had swum back across the river by the horns, and those which had arrived

at the wrong place out with ropes; we succeeded at length in forcing all

that had floated too far down to land on the right bank. But the greater

number had got out higher up the river upon some fallen portions of the

red cliff instead of taking the path we had cut under it; and the footing

there was so slight that, as they crowded on each other, groups fell,

from time to time, back into the river. The last part of the operation

was therefore to row towards these, when Woods, who was in the boat, soon

induced one of the bullocks well-known to him to take the path, upon

which all the rest followed until they reached the grassy flat where

others more fortunate than themselves were already feeding. At the close

of this laborious day I encamped on the right bank, leaving still on the

other side however a small party in charge of the horses and carts. The

day was extremely hot and the full and flowing river gave an unusual

appearance of life and motion to the desert whose wearisome stillness was

so unvarying elsewhere. Serpents were numerous and some were seen of a

species apparently peculiar to this river. Here they invariably took to

it, and one beautiful reptile in particular, being of a golden colour

with red streaks, sprang from under my horse’s feet and rode upon the

strong current of the boiling stream, keeping abreast of us and holding

his head erect, as if in defiance and without once attempting to make

off, until he died in his glory by a shot from Roach.


October 19.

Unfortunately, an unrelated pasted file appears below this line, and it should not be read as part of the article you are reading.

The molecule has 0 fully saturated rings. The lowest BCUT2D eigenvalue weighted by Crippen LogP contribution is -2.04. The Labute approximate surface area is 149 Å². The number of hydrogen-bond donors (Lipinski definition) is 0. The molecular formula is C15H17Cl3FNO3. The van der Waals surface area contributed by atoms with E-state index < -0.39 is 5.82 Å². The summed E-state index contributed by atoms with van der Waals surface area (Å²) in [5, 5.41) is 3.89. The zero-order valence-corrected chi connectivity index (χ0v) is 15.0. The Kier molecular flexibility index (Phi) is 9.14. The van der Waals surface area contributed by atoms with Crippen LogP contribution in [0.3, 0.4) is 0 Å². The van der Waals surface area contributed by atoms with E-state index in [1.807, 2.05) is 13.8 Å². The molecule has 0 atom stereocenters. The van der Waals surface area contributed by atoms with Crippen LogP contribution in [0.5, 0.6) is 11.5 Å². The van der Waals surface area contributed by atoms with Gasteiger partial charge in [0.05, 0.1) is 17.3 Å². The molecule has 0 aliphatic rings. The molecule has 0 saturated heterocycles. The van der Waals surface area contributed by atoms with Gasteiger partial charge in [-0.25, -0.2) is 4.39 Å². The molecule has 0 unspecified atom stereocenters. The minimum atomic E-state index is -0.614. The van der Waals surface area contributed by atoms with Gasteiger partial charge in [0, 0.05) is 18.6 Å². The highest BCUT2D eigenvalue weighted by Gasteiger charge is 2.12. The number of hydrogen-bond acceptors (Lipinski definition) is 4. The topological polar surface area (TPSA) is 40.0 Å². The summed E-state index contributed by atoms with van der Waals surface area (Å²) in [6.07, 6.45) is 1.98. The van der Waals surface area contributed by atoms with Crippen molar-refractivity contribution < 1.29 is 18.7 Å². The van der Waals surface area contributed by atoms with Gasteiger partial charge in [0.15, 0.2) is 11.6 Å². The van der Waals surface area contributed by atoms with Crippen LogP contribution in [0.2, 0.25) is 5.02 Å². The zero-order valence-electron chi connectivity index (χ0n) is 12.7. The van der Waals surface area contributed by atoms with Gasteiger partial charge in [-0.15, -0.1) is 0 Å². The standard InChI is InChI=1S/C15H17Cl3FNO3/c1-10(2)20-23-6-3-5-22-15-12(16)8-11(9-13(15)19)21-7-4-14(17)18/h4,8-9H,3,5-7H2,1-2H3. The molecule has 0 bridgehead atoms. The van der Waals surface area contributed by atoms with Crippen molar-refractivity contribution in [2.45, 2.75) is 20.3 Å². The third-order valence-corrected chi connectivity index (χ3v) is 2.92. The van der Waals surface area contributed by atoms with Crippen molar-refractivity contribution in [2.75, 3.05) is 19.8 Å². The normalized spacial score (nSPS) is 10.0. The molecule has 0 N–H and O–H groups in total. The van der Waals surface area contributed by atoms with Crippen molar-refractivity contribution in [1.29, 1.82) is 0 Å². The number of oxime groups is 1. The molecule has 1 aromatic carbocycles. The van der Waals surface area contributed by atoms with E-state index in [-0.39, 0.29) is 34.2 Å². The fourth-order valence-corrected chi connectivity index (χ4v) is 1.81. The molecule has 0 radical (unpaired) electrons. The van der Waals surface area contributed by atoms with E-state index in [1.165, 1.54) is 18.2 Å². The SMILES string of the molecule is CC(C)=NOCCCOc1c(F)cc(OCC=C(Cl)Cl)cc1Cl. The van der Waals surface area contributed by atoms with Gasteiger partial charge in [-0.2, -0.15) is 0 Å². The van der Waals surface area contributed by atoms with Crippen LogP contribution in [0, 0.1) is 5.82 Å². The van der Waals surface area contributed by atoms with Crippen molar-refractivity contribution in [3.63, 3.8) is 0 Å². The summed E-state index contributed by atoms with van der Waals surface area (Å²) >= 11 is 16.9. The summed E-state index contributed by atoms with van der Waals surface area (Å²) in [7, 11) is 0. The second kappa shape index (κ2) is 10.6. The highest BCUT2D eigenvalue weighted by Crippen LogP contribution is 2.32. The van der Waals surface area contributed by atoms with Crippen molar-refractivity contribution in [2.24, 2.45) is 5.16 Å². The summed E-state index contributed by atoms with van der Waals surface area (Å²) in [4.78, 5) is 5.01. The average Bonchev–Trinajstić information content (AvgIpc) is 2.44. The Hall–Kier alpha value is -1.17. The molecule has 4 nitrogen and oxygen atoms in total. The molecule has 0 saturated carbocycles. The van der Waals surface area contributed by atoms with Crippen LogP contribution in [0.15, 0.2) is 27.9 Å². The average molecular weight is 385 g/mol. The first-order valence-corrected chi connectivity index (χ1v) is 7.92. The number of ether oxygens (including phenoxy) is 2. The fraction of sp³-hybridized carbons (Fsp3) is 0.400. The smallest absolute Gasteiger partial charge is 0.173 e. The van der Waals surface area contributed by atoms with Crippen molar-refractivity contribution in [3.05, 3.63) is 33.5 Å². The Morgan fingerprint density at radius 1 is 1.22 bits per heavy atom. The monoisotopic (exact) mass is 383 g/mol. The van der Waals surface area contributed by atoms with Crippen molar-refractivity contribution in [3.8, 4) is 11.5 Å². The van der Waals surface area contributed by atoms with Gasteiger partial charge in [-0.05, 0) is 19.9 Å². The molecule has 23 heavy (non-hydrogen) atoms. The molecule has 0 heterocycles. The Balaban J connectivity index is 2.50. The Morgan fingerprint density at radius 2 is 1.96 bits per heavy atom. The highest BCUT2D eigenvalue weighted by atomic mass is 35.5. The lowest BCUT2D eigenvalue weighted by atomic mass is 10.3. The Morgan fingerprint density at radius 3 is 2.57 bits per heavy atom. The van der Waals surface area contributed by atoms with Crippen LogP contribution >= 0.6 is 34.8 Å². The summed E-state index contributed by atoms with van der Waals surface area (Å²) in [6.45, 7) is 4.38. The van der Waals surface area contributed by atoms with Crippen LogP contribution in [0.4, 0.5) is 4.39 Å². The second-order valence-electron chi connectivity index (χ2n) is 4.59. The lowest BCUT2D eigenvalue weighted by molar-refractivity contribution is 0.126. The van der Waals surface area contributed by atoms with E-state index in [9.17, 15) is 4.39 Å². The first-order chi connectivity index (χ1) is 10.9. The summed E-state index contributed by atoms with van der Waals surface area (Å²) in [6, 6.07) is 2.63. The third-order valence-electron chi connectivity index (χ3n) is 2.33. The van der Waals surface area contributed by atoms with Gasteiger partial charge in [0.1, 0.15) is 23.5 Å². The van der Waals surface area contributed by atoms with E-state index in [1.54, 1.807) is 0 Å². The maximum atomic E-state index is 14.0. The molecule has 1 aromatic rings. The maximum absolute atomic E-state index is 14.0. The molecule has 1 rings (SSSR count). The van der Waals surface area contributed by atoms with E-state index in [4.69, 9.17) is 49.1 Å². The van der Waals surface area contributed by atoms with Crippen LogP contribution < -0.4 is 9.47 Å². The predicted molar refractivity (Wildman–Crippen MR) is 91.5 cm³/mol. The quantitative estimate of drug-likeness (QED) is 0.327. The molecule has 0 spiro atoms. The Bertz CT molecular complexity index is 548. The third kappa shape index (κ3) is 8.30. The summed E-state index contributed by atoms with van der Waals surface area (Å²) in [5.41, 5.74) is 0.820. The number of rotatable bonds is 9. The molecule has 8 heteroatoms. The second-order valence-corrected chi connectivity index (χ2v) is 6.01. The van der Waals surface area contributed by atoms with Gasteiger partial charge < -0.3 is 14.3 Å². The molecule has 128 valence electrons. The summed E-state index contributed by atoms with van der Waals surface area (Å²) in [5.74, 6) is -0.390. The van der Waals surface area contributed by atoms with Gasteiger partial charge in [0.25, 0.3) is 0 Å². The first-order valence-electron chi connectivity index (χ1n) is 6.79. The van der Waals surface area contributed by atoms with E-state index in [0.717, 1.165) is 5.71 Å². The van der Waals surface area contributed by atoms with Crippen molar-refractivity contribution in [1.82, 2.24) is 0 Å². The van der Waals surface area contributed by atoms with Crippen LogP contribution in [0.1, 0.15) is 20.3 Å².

The first half of this day was required for the passage of the horses one

by one; and for taking the carts across. We left the boat carriage on the

left bank and sunk the boat in a deep lagoon on the right bank, to remain

there until the party should return to the spot with a stock of

provisions for Mr. Stapylton. Here the last mountain barometer, which had

been carried in excellent order throughout the journey, lost mercury so

copiously that I could not hope to use it any more, time being then too

valuable to admit of delay; and thus my list of observations terminated

on the Murray. I supposed that the intense heat of the sun to which the

instrument had been exposed when tied to a tree for some hours after the

tents had been struck had contracted the leathern bag so much as to

loosen it from the edges of the cylinder, and thus formed openings

through which the mercury had escaped. The breadth of the Murray was 80

yards at the place where we crossed it and the mean depth was 3 1/2

fathoms. At length I saw with great satisfaction my party on the right

bank of this great river; having now no other stream to cross until we

reached the Murrumbidgee where we might consider ourselves at home.


Just at this time Archibald McKane, a carpenter, came forward and

proposed to return with any two of the men and the native Tommy to meet

the party coming after us upon the Goulburn; and to construct there such